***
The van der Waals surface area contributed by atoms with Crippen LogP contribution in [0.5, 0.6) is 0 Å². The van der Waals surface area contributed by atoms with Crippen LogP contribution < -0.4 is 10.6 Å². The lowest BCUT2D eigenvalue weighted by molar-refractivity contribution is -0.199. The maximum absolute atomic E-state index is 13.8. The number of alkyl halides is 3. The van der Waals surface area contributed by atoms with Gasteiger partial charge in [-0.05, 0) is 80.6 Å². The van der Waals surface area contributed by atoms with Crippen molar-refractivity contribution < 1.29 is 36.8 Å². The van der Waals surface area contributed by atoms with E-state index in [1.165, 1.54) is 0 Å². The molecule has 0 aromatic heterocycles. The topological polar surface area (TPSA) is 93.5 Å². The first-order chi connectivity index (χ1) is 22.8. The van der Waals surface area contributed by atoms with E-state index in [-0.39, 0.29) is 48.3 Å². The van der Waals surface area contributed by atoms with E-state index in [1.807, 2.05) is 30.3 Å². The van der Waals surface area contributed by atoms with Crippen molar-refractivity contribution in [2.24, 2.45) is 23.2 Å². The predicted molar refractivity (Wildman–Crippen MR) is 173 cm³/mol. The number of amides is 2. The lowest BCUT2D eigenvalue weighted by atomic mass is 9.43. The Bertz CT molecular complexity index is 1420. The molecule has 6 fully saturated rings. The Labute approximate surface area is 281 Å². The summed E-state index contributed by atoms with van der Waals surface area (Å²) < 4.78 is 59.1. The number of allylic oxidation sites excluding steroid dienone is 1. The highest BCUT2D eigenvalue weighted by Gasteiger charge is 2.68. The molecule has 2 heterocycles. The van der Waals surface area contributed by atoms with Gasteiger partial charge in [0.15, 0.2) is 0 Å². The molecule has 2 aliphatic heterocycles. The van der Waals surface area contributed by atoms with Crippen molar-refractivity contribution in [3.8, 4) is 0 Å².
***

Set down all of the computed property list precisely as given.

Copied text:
The van der Waals surface area contributed by atoms with Crippen LogP contribution in [0.5, 0.6) is 0 Å². The van der Waals surface area contributed by atoms with Crippen LogP contribution < -0.4 is 10.6 Å². The lowest BCUT2D eigenvalue weighted by molar-refractivity contribution is -0.199. The maximum absolute atomic E-state index is 13.8. The number of alkyl halides is 3. The van der Waals surface area contributed by atoms with Gasteiger partial charge in [-0.05, 0) is 80.6 Å². The van der Waals surface area contributed by atoms with Crippen molar-refractivity contribution < 1.29 is 36.8 Å². The van der Waals surface area contributed by atoms with E-state index in [1.165, 1.54) is 0 Å². The molecule has 0 aromatic heterocycles. The topological polar surface area (TPSA) is 93.5 Å². The first-order chi connectivity index (χ1) is 22.8. The van der Waals surface area contributed by atoms with E-state index in [-0.39, 0.29) is 48.3 Å². The van der Waals surface area contributed by atoms with E-state index in [1.807, 2.05) is 30.3 Å². The van der Waals surface area contributed by atoms with Crippen molar-refractivity contribution in [2.24, 2.45) is 23.2 Å². The predicted molar refractivity (Wildman–Crippen MR) is 173 cm³/mol. The number of amides is 2. The lowest BCUT2D eigenvalue weighted by atomic mass is 9.43. The Bertz CT molecular complexity index is 1420. The molecule has 6 fully saturated rings. The Labute approximate surface area is 281 Å². The summed E-state index contributed by atoms with van der Waals surface area (Å²) < 4.78 is 59.1. The number of allylic oxidation sites excluding steroid dienone is 1. The highest BCUT2D eigenvalue weighted by Gasteiger charge is 2.68. The molecule has 2 heterocycles. The van der Waals surface area contributed by atoms with Gasteiger partial charge in [0.15, 0.2) is 0 Å². The molecule has 2 aliphatic heterocycles. The van der Waals surface area contributed by atoms with Crippen molar-refractivity contribution in [3.8, 4) is 0 Å².